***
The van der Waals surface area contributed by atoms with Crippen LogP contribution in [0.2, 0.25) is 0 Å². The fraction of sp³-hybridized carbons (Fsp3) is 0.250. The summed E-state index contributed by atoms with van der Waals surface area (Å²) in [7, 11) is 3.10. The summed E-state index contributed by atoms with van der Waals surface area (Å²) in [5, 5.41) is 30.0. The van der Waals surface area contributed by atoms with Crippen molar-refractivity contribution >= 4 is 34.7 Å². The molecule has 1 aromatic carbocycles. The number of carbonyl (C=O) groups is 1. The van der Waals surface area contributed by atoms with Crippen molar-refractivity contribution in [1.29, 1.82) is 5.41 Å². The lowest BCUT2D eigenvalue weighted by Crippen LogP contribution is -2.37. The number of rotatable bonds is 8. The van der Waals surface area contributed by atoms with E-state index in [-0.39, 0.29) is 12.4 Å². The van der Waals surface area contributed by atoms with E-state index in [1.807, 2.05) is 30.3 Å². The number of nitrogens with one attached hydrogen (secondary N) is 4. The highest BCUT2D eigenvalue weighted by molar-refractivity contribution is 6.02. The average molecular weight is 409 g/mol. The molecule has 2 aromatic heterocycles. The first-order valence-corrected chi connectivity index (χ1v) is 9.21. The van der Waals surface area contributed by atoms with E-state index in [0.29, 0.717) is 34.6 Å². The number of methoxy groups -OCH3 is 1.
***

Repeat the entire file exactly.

The van der Waals surface area contributed by atoms with Crippen LogP contribution in [0.2, 0.25) is 0 Å². The fraction of sp³-hybridized carbons (Fsp3) is 0.250. The summed E-state index contributed by atoms with van der Waals surface area (Å²) in [7, 11) is 3.10. The summed E-state index contributed by atoms with van der Waals surface area (Å²) in [5, 5.41) is 30.0. The van der Waals surface area contributed by atoms with Crippen molar-refractivity contribution >= 4 is 34.7 Å². The molecule has 1 aromatic carbocycles. The number of carbonyl (C=O) groups is 1. The van der Waals surface area contributed by atoms with Crippen molar-refractivity contribution in [1.29, 1.82) is 5.41 Å². The lowest BCUT2D eigenvalue weighted by Crippen LogP contribution is -2.37. The number of rotatable bonds is 8. The van der Waals surface area contributed by atoms with E-state index in [-0.39, 0.29) is 12.4 Å². The van der Waals surface area contributed by atoms with E-state index in [1.807, 2.05) is 30.3 Å². The number of nitrogens with one attached hydrogen (secondary N) is 4. The highest BCUT2D eigenvalue weighted by molar-refractivity contribution is 6.02. The average molecular weight is 409 g/mol. The molecule has 2 aromatic heterocycles. The first-order valence-corrected chi connectivity index (χ1v) is 9.21. The van der Waals surface area contributed by atoms with E-state index in [0.29, 0.717) is 34.6 Å². The number of methoxy groups -OCH3 is 1.